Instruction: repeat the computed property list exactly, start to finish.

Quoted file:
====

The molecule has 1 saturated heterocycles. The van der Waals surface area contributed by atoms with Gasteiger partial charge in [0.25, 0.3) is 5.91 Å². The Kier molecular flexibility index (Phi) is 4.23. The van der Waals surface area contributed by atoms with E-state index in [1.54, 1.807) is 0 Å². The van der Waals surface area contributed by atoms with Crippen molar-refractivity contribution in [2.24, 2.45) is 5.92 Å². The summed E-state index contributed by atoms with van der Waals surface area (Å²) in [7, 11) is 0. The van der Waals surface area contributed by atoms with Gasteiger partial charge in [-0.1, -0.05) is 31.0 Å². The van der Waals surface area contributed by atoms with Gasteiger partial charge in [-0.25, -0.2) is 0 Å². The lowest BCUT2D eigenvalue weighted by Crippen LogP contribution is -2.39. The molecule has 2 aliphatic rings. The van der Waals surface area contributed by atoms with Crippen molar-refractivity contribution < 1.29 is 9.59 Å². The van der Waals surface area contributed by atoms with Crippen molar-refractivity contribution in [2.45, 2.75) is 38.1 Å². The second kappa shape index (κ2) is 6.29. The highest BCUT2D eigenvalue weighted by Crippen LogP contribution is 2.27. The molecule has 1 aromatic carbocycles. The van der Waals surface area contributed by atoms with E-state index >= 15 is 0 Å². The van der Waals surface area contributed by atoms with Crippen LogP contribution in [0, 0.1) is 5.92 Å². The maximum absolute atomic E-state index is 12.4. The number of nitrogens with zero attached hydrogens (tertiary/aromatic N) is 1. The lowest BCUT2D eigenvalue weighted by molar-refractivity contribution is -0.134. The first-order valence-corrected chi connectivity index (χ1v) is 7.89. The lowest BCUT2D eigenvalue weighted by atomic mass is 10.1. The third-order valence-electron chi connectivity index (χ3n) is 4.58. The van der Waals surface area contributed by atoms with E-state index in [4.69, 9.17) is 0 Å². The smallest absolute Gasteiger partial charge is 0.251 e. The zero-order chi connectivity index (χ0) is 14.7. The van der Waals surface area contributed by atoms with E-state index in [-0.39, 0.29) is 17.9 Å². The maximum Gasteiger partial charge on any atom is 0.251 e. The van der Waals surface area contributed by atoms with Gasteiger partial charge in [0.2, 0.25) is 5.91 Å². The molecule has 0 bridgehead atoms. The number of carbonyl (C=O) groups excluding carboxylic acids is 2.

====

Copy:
The molecule has 1 saturated heterocycles. The van der Waals surface area contributed by atoms with Gasteiger partial charge in [0.25, 0.3) is 5.91 Å². The Kier molecular flexibility index (Phi) is 4.23. The van der Waals surface area contributed by atoms with E-state index in [1.54, 1.807) is 0 Å². The van der Waals surface area contributed by atoms with Crippen molar-refractivity contribution in [2.24, 2.45) is 5.92 Å². The summed E-state index contributed by atoms with van der Waals surface area (Å²) in [7, 11) is 0. The van der Waals surface area contributed by atoms with Gasteiger partial charge in [-0.1, -0.05) is 31.0 Å². The van der Waals surface area contributed by atoms with Gasteiger partial charge in [-0.25, -0.2) is 0 Å². The lowest BCUT2D eigenvalue weighted by Crippen LogP contribution is -2.39. The molecule has 2 aliphatic rings. The van der Waals surface area contributed by atoms with Crippen molar-refractivity contribution < 1.29 is 9.59 Å². The van der Waals surface area contributed by atoms with Crippen molar-refractivity contribution in [2.45, 2.75) is 38.1 Å². The second kappa shape index (κ2) is 6.29. The highest BCUT2D eigenvalue weighted by Crippen LogP contribution is 2.27. The molecule has 1 aromatic carbocycles. The van der Waals surface area contributed by atoms with E-state index >= 15 is 0 Å². The van der Waals surface area contributed by atoms with Crippen LogP contribution in [0, 0.1) is 5.92 Å². The maximum absolute atomic E-state index is 12.4. The number of nitrogens with zero attached hydrogens (tertiary/aromatic N) is 1. The lowest BCUT2D eigenvalue weighted by molar-refractivity contribution is -0.134. The first-order valence-corrected chi connectivity index (χ1v) is 7.89. The lowest BCUT2D eigenvalue weighted by atomic mass is 10.1. The third-order valence-electron chi connectivity index (χ3n) is 4.58. The van der Waals surface area contributed by atoms with E-state index in [4.69, 9.17) is 0 Å². The smallest absolute Gasteiger partial charge is 0.251 e. The zero-order chi connectivity index (χ0) is 14.7. The van der Waals surface area contributed by atoms with E-state index in [-0.39, 0.29) is 17.9 Å². The maximum Gasteiger partial charge on any atom is 0.251 e. The van der Waals surface area contributed by atoms with Gasteiger partial charge in [0.2, 0.25) is 5.91 Å². The molecule has 0 bridgehead atoms. The number of carbonyl (C=O) groups excluding carboxylic acids is 2.